Gestational trophoblastic disease refers to a group of conditions characterized by abnormal proliferation of placental tissues. These conditions include partial mole, complete mole, choriocarcinoma, and placental site trophoblastic tumor.
Hydatidiform mole is characterized by abnormal fertilization resulting in divergent pregnancy.
Complete mole is formed as a result of fertilization of an empty egg by either two sperms or a single sperm that duplicates later. The usual karyotype is 46, XX or 46, XY. Fertilization of an egg by two sperms implicates incomplete or partial mole; karyotype is 69, XXY or 69, XXX.
Abnormal fertilization results in the formation of hydropic villi with atypical trophoblastic proliferation.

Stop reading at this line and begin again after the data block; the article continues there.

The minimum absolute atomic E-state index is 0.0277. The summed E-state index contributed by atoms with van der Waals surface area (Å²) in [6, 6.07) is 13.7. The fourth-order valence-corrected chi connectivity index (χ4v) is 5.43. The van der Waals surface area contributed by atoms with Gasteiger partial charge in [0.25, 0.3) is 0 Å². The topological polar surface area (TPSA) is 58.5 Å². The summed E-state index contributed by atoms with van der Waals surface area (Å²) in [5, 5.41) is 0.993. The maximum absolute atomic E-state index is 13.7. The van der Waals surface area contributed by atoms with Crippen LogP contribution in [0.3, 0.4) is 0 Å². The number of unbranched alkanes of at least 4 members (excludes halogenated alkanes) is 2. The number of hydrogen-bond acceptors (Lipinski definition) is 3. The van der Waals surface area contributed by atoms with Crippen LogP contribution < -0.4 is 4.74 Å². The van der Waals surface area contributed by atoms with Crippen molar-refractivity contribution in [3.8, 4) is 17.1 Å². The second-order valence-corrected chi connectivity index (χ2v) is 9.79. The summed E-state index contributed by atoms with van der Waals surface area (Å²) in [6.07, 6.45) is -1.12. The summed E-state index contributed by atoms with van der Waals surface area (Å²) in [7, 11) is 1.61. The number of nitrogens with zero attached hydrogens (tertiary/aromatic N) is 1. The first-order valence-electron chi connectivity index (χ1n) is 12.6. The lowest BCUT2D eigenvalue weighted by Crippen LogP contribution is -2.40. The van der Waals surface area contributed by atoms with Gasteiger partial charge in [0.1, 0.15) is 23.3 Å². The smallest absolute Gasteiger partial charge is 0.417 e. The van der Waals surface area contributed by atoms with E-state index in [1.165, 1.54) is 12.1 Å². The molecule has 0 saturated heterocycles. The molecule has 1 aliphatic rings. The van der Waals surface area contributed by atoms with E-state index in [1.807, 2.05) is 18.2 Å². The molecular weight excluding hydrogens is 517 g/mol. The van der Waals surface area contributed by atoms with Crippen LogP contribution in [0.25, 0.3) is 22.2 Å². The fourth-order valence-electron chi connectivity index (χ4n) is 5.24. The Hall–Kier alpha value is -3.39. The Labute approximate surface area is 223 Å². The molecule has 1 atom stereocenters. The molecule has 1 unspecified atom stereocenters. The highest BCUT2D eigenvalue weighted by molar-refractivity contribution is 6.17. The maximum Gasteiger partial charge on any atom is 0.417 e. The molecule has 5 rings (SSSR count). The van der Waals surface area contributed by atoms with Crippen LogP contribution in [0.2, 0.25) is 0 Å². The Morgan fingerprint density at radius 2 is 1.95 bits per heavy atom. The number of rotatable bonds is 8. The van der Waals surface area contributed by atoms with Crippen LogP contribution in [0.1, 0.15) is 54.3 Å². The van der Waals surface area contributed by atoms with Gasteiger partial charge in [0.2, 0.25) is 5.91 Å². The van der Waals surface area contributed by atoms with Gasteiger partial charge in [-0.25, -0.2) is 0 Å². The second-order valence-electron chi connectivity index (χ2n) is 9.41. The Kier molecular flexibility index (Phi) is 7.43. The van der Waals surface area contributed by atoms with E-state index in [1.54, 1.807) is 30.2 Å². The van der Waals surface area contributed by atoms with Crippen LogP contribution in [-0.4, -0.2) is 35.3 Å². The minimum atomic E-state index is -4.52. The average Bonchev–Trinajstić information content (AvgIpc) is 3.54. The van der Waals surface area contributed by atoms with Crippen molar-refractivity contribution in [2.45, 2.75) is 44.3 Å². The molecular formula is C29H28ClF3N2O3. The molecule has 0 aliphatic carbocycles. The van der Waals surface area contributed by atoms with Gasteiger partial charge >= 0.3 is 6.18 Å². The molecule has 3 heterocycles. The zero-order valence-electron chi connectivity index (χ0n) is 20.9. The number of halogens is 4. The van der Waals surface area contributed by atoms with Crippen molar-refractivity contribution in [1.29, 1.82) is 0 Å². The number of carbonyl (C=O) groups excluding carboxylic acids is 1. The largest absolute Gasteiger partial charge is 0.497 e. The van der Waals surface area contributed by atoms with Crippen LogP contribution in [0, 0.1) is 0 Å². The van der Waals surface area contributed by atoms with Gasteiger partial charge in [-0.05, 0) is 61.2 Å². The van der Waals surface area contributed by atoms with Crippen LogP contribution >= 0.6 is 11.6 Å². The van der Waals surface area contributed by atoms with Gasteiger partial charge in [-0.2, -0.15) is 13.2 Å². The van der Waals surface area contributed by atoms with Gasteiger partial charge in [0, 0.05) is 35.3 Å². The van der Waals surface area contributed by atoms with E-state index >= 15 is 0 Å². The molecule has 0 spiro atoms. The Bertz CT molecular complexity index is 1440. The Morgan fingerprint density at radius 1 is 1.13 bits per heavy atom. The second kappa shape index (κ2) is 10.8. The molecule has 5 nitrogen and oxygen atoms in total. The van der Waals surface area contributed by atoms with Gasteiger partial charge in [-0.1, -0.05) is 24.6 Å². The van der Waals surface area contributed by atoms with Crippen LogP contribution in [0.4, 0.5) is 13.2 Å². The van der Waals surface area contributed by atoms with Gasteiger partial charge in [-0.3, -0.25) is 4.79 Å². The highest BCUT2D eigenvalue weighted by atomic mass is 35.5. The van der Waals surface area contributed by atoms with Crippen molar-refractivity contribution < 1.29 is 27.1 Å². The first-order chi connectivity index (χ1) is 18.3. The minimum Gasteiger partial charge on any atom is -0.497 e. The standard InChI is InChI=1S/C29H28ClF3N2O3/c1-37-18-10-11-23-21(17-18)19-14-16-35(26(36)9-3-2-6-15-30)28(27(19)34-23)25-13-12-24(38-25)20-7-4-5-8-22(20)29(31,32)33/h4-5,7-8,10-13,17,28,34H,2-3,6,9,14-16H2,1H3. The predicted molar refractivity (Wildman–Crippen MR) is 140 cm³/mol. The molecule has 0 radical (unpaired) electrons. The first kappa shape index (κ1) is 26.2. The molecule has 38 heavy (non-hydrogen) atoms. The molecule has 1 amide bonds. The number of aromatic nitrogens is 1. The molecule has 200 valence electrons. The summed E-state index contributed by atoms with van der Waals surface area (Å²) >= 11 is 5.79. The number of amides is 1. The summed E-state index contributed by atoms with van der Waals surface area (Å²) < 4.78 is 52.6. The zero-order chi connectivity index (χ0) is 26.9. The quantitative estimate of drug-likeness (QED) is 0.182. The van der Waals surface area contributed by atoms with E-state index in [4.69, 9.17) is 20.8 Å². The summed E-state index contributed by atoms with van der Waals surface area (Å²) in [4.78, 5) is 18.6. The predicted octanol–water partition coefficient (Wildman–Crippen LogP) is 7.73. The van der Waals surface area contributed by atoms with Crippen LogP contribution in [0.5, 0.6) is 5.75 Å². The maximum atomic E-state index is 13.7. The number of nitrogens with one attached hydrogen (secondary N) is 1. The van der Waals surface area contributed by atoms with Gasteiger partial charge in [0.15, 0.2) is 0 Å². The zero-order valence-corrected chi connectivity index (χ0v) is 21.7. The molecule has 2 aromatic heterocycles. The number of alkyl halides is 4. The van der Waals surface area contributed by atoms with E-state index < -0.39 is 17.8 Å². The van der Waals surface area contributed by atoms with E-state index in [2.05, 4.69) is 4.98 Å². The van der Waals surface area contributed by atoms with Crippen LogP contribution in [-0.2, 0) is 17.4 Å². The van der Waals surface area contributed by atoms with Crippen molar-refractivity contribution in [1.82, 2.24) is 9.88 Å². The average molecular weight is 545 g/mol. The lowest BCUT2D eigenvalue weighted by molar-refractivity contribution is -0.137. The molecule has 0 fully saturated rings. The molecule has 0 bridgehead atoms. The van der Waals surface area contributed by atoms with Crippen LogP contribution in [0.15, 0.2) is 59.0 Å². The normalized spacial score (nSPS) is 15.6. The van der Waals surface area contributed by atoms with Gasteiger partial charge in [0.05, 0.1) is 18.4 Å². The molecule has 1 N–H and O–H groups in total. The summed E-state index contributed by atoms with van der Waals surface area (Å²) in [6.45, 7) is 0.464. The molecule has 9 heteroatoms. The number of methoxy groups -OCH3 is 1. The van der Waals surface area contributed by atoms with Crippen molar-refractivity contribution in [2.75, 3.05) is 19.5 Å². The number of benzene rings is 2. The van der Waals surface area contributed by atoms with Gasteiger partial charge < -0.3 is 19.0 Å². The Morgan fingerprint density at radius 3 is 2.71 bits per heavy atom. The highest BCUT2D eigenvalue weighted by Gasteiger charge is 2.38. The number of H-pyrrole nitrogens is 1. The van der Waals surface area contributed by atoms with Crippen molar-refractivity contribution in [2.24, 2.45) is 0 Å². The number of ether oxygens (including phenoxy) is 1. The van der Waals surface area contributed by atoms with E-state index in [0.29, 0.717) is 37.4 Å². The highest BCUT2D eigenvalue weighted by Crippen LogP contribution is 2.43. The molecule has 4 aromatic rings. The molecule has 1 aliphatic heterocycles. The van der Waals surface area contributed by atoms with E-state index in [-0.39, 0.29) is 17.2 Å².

The most common presenting complaints are abnormal vaginal bleeding and amenorrhea. The pregnancy test is positive attributed to abnormally high levels of beta-hCG. The passage of grape-like, friable structures through the vaginal route is also seen. The condition is initially diagnosed on basis of ultrasonographic findings and later confirmed by histopathology.
Treatment involves suction curettage. It is the method of choice for removal of mole unless the suctioning is hindered by large fetal products in case of the partial mole; medical treatment is recommended in such situations.
Complete mole is associated with a risk of choriocarcinoma. It is a locally invasive neoplasm that may spread to distal areas via hematogenous route. It is highly responsive to chemotherapy.
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